NASA has turned its powerful James Webb Space Telescope (JWST) on Uranus.
JWST’s picture shows 11 of the icy giant’s 13 rings in unprecedented detail.
The picture could shed light on the planet’s unique and mysterious polar cap, NASA said.
NASA recently released a new picture of Uranus snapped by its powerful James Webb Space Telescope (JWST).
The pictures show a whole new side of the planet with the powerful space observatory capturing 11 of the icy giant’s 13 rings in unprecedented detail.
Side-by-side images show once again how much more powerful JWST is than NASA’s other space observatory, the Hubble Space Telescope, when it comes to infrared imaging.
“The Webb data demonstrates the observatory’s unprecedented sensitivity for the faintest dusty rings, which have only ever been imaged by two other facilities: the Voyager 2 spacecraft as it flew past the planet in 1986, and the Keck Observatory with advanced adaptive optics,” NASA said in a press release April 6.
JWST didn’t only snap the planet. It also took a wide look at the Uranian planetary system, including six of its brightest moons
JWST took this picture in a single 12-minute exposure. NASA hopes that by turning the telescope towards Uranus again, JWST can get even better-resolution pictures of our icy neighbor.
Uranus’s mysterious rings continue to impress
Though this picture provides a new view of the planet, this isn’t the first time scientists have taken an image of Uranus’s rings.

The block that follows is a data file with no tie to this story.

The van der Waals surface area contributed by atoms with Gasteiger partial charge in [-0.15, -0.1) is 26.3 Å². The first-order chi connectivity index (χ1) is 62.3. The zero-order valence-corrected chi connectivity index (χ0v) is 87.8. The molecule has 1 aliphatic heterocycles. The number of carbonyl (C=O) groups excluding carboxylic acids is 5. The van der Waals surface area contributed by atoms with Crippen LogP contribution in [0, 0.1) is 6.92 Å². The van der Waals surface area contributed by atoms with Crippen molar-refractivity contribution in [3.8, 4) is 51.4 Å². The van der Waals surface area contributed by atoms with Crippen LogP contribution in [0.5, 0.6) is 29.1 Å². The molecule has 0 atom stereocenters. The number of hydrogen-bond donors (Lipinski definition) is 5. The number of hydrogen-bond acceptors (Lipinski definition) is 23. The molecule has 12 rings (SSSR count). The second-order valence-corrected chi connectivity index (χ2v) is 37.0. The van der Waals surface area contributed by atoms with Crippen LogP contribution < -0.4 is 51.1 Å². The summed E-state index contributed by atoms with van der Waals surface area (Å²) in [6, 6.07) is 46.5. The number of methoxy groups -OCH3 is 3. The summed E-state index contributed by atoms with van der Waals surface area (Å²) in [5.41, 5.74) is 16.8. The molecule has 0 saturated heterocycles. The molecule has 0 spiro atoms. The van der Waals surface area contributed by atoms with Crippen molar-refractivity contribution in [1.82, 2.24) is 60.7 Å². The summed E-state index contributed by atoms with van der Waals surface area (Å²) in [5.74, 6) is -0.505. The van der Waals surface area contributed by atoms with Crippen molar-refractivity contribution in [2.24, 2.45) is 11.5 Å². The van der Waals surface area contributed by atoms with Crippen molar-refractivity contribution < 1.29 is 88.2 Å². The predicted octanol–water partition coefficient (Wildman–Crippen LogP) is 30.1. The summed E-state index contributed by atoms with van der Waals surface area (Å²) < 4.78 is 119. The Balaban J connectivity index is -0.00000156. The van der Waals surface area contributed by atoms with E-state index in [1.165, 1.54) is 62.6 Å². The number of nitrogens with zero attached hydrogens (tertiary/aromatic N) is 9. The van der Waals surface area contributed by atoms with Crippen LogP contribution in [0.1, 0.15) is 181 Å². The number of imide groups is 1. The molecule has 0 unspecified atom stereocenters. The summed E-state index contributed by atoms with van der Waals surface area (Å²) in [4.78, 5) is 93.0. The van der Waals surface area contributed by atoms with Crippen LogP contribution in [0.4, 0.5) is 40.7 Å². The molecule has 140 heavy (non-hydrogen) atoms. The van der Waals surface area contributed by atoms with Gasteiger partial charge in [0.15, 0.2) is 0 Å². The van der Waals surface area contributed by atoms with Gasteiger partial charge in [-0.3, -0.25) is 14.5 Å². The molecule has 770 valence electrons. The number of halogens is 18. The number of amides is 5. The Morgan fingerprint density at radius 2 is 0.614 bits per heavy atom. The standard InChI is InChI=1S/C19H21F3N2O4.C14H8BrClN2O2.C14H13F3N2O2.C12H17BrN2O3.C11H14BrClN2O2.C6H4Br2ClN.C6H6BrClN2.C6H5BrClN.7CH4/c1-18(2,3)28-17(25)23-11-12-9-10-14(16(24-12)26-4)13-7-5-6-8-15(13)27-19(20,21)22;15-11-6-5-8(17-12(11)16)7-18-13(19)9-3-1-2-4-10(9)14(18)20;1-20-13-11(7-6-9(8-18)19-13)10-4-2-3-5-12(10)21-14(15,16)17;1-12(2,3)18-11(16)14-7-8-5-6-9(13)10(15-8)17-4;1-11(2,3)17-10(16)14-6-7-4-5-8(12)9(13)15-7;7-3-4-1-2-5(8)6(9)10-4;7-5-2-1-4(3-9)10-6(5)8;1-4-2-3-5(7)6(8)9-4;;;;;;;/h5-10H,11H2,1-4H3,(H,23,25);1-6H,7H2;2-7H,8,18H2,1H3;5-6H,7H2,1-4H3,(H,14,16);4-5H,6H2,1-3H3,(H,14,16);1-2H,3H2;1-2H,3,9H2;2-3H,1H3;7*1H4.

Voyager 2, NASA’s space probe that is still sending data back 45 years after its launch, provided insight into Uranus’s rings when it sailed past the planet in 1986.
The probe spotted two new, fainter, rings, bringing the number of know rings around the planet to 11.
These two fainter rings were only seen clearly by Voyager 2 and the Keck observatory on Earth. Hubble was unable to see these rings, though it did spot another two faint outer rings about 20 years ago, bringing the planet’s known ring number to 13.
Hubble sees ultraviolet light, visible light, and a small slice of infrared, while JWST looks at the universe across the infrared spectrum, Insider previously reported.
Webb’s much larger mirror means its pictures can provide better resolution images than Hubble’s in infrared, the spectrum of light used to take these pictures of Uranus.
NASA hopes the two fainter outer rings will be visible to JWST next time it turns its attention to Uranus.
It’s not just Uranus’s rings that are getting attention
JWST’s image also provides a good look at Uranus’s mysterious polar cap.
Uranus is a slightly bizarre planet in that it is tilted about 100 degrees with respect to its orbit around the sun, possibly the result of an Earth-sized moon smashing it off its orbit millennia ago.
That means the planet looks like it rotates sideways as it travels around the sun.
Because it takes Uranus 82 years to orbit the sun, its seasons are very long-lasting. Half of the planet is plunged into a 21-year-long winter every Uranian year.
Scientists are very interested in a unique feature that develops every Uranian summer: a polar cap that appears on the side facing the sun.
“This polar cap is unique to Uranus – it seems to appear when the pole enters direct sunlight in the summer and vanish in the fall,” NASA said in the press release, adding: “these Webb data will help scientists understand the currently mysterious mechanism.”
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